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Monday, September 2, 2013

The Last Door on the Left

Time is passing too quickly. It seems like it was just Christmas, and here we are at Labor Day.

I remember Sundays as a child, where it seemed like the day would never end. Sometimes that was a good feeling, and sometimes it seemed an eternity in a bad way. I don't know when the change happened, exactly, but it's been a long time since the days have seemed so long.

In fact, the last time I think I remember the days feeling endless was when my first born was an infant. He was a terrible sleeper, both at night and during the day. He was a fussy baby in those first 3-6 months, and he wanted to be held all the time. I remember not going to the bathroom or eating all day because he would cry if I put him down. And Papa thought I was nuts. I remember feeling exhausted so much of the time and yet so incredibly happy. The truth is that I liked holding him all day; I just didn't like that I couldn't get anything else accomplished.

And when he was about 15-20 months, the days also felt so long. We had decided to move to another state so that I could continue staying home with baby Curly (back then his hair was wispy at best). Papa was still working in the old state, and so for a year he commuted three hours each way. He would leave very early Monday morning and come home very late Thursday. His sweet boss, knowing he was leaving any day, agreed to let him work four long days per week so that he could have an extended weekend with us. Every weekend for an entire year. I will never forget how she blessed me in that way.

Curly was still waking up multiple times per night during that time, and his day always began at 5. No matter what time he went to bed. I was living where I knew no one but my parents, and I was not sleeping. I had little to no breaks from being a mama. And, yes, the days felt long. They were also full of joy. I remember taking crazy-slow walks with him, back and forth over the speed bumps. He'd say, "Up, down." I remember him kicking the leaves that were ankle deep on me but knee deep on him. I remember reading so many stories, and hours of him playing and narrating his play with Thomas. I thought he would never outgrow Thomas.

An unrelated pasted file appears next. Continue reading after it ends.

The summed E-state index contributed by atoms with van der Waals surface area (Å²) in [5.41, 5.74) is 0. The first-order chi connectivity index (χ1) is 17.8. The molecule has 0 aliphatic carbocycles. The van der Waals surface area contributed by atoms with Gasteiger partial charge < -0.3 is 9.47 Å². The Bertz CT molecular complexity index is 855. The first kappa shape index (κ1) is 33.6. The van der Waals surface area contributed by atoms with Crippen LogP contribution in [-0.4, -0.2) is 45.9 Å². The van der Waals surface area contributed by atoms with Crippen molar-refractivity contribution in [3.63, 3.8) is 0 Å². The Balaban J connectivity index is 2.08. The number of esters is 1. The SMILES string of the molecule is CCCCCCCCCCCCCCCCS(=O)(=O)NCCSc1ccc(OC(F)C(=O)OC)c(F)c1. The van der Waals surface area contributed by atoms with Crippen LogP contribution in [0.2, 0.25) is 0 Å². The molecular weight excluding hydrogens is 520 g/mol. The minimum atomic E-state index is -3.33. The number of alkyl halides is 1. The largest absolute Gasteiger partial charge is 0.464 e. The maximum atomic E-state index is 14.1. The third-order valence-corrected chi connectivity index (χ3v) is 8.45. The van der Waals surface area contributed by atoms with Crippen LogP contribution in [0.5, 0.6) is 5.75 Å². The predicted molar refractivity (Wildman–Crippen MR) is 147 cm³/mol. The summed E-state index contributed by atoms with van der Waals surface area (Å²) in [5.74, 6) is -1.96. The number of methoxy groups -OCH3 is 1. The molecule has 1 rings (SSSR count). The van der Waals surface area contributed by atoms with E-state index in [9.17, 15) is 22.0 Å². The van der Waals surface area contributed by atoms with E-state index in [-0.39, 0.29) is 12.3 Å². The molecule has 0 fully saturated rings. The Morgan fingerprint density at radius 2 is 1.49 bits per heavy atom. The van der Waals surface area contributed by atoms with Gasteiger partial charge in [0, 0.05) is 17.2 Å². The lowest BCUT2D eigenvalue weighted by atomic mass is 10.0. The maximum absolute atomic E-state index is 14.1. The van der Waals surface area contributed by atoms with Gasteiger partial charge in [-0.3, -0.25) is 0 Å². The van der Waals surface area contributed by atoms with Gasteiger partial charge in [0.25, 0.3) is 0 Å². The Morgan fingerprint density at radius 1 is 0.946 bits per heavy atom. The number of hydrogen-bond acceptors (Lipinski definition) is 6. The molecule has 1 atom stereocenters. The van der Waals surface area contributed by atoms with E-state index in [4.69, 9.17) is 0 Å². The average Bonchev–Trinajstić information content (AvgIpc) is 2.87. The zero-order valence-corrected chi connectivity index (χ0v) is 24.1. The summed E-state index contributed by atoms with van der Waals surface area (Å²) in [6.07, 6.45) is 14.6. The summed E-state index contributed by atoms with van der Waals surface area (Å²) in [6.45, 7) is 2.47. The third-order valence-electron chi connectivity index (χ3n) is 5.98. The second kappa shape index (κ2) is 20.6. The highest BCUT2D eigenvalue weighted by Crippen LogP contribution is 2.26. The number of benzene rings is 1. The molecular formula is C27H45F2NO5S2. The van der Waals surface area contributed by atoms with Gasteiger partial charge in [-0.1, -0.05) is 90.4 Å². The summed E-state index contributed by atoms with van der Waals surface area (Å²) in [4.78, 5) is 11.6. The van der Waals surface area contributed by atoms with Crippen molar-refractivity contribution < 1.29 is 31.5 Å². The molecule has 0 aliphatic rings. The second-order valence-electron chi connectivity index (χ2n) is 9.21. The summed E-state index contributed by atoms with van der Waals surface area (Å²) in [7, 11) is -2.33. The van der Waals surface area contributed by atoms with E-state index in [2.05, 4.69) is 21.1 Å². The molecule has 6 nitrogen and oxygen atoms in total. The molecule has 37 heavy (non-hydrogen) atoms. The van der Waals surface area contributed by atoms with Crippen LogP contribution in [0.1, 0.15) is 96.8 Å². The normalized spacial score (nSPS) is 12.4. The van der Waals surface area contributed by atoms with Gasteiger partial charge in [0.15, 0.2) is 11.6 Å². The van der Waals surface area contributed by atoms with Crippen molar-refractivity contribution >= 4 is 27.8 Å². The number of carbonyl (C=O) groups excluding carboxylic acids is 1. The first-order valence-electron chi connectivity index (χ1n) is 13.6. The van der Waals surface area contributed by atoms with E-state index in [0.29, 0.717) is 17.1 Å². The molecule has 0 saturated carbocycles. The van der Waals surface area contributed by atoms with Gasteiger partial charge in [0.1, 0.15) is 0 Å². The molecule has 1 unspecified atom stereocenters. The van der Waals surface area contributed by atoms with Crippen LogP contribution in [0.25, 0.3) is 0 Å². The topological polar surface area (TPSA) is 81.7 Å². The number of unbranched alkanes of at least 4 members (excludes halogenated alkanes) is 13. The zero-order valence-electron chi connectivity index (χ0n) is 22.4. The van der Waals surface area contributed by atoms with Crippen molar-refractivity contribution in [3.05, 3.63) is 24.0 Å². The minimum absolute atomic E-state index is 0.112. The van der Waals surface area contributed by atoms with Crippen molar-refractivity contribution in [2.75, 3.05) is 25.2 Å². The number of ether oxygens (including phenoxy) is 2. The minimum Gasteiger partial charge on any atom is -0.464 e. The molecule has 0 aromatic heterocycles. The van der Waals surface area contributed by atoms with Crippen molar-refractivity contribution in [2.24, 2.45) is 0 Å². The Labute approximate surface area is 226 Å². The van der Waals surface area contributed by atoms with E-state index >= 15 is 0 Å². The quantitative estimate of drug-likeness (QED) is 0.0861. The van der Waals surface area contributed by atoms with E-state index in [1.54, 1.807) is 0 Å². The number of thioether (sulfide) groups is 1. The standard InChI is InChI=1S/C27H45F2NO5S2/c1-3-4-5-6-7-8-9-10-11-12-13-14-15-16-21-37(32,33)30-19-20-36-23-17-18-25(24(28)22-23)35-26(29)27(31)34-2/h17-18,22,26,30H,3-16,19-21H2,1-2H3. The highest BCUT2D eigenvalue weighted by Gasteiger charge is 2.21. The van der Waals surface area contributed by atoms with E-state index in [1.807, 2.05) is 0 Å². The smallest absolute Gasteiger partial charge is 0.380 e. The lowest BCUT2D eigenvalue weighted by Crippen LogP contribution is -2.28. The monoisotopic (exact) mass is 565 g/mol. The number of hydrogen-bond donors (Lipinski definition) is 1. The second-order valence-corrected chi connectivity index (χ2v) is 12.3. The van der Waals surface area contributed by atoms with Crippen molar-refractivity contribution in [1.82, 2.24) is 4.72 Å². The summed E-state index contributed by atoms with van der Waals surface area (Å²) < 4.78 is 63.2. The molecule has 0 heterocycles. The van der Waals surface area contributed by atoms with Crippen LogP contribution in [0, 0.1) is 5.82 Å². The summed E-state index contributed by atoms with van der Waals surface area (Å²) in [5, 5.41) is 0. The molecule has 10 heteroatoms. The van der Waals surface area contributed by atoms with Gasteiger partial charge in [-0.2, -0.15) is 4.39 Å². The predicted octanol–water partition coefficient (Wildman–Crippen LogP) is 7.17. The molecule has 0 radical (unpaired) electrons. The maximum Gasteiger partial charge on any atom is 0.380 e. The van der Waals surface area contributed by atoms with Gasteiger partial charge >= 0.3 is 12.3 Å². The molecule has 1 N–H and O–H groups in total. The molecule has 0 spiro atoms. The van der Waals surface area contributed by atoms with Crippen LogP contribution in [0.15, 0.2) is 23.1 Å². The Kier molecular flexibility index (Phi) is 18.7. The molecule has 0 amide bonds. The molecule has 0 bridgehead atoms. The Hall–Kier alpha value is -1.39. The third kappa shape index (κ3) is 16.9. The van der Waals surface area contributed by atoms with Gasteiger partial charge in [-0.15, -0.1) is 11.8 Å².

But now Thomas lives in a bin in our basement. Curly no longer runs down hills into my waiting arms with complete abandon. The days are now flying by.

There is much joy in these days. I love taking him to the coffee shop and having actual conversations. I love laughing with him about real things - like when I made a silly mistake yesterday. I love reading books that don't have anything to do with animals putting on their pjs (I don't think I'll ever forget the words to Moo, Baa, La, La, La, Pajama Time, or I Love Trucks).

And yet...

Yesterday was Promotion Sunday at church. The kids all moved up to their new rooms.

Tiny Dancer had some hesitation about going into the kindergarten room. I assured her the kids would be the same kids, just in a different room. She came out gushing about all of the fun she had and how the dollhouse is bigger than the one in her old room.

Little Bear ran right into the second grade room. His room is downstairs for the first time this year, so he felt this was a milestone. And it was.

But it was Curly that made my throat catch in a lump.

The downstairs section of the children's wing has second through fifth grades. At the end of the hallway is a set of double doors. Through those doors is middle school and high school. Through those doors are rooms where he no longer needs a parent to sign him in or out. Through those doors lies independence and less control for this mama. Through those doors lies the unknown. Through those doors lies a lightening-fast journey to adulthood.

Maybe I'm making too big a deal out of this moment. But it's a highly symbolic picture for me that he has reached the last door on the left. Those double doors remain closed to him at the moment, but they will be open in about 365 days.

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